The Ethics of Killing Large Carnivores

Is “bagging a trophy” really an amoral choice?

This is a very interesting article that discusses the very core of issues we discuss on this blog.  I thoroughly recommend that you read it as I think it represents how I feel about wildlife, and more specifically large carnivore, management today.  The proponents of trophy hunting (and I think the North American Wildlife Management Model as well) claim that it is an amoral matter while, as the article points out, it is a moral matter.

In his paper, Environmental ethics and trophy hunting, Dr. Alastair Gunn states that “Nowhere in the (scientific) literature, so far as I am aware, is hunting for fun, for the enjoyment of killing, or for the acquisition of trophies defended.”

This passage is particularly relevant:

Unfortunately, jurisdictions in both Canada and the United States are saddled with a policy framework for wildlife conservation that is carried out within an artificial construct in which ethical considerations simply do not exist and management is driven largely by values, attitudes and deeply held beliefs that are ensconced in the anachronistic North American Wildlife Management Model that dates back to the early 1900’s. This narrow approach is primarily rooted in an agricultural mindset, as opposed to an ecological one.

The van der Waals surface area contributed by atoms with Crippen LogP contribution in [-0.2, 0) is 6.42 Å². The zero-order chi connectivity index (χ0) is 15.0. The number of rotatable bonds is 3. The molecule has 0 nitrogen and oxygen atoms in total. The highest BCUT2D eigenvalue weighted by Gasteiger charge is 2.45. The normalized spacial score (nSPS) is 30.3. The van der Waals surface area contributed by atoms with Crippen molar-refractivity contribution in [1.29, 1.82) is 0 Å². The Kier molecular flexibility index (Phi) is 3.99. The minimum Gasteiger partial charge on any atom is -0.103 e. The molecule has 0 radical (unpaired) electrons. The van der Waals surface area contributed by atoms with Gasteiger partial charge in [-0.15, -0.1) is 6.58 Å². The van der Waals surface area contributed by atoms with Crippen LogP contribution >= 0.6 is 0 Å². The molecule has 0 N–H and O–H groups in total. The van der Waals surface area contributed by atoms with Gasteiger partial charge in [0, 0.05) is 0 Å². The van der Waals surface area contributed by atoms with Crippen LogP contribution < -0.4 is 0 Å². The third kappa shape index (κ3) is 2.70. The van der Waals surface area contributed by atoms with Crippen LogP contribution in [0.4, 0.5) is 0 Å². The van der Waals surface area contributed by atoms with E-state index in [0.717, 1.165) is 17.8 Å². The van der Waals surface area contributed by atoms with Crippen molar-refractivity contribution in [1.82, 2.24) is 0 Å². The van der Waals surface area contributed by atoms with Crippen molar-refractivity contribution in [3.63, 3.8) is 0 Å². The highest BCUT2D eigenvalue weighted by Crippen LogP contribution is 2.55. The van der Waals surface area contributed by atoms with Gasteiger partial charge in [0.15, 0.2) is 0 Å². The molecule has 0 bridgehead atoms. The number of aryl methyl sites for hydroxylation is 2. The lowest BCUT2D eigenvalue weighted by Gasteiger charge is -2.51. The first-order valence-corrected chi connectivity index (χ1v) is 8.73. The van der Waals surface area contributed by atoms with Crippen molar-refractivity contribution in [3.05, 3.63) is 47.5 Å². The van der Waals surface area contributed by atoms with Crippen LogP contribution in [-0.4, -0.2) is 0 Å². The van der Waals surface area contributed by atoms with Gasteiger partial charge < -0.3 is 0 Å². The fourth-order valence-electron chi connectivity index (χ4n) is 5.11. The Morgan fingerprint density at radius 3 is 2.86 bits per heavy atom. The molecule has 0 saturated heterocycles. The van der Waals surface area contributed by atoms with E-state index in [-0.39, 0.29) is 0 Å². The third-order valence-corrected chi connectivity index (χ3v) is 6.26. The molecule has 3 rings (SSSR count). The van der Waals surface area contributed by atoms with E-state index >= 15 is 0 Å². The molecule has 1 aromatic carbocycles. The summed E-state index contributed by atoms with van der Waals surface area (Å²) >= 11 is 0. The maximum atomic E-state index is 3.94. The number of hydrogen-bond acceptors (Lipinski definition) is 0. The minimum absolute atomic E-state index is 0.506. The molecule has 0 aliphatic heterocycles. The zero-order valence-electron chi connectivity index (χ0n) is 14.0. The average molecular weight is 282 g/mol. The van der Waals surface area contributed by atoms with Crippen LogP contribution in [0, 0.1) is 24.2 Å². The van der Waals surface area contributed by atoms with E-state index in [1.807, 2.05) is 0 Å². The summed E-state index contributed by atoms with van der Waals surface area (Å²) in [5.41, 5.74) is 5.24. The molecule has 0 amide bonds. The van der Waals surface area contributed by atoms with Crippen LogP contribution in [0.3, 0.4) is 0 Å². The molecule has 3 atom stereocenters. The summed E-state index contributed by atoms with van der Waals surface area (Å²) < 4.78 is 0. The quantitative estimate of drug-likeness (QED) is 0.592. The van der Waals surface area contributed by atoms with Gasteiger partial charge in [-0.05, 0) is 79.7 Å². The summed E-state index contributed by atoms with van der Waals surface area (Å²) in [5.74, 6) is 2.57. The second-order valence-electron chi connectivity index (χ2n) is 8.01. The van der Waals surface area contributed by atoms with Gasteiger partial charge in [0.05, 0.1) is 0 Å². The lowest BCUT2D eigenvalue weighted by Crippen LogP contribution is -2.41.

The Ethics of Killing Large Carnivores.
Chris Genovali – Executive Director of Raincoast Conservation Foundation

Ethics concerns raised at NV wildlife commission

Killing predators to “conserve” other more “desirable” wildlife has been a consistent topic of conversation on this forum.  It’s ugly enough in it’s own right in my mind – single-species conservation runs into such ethical dilemmas, especially when most wildlife managers don’t see a problem at all.  It appears one wildlife manager in Nevada doesn’t see an ethical problem with much of anything :

Ethics concerns raised at NV wildlife commissionAP

The projects before the Nevada Wildlife Commission seemed simple enough: spending about $160,000 to kill ravens and coyotes to protect sage grouse and mule deer from the predators.

But the situation has since turned into an ugly soap opera, with ethics questions raised over ties between one commissioner’s mother and backers of the predator projects.

Yet, from my perspective, it’s frustrating that a story about “ethics concerns” of a wildlife management agency could miss the mark so fundamentally.  Here we have a wildlife agency slaughtering coyotes & ravens in such a nasty way with public dollars and the ‘ethical question’ is about whether it is wrong that one of the commissioner’s family members might be the one to get the contract for the wildlife slaughter ?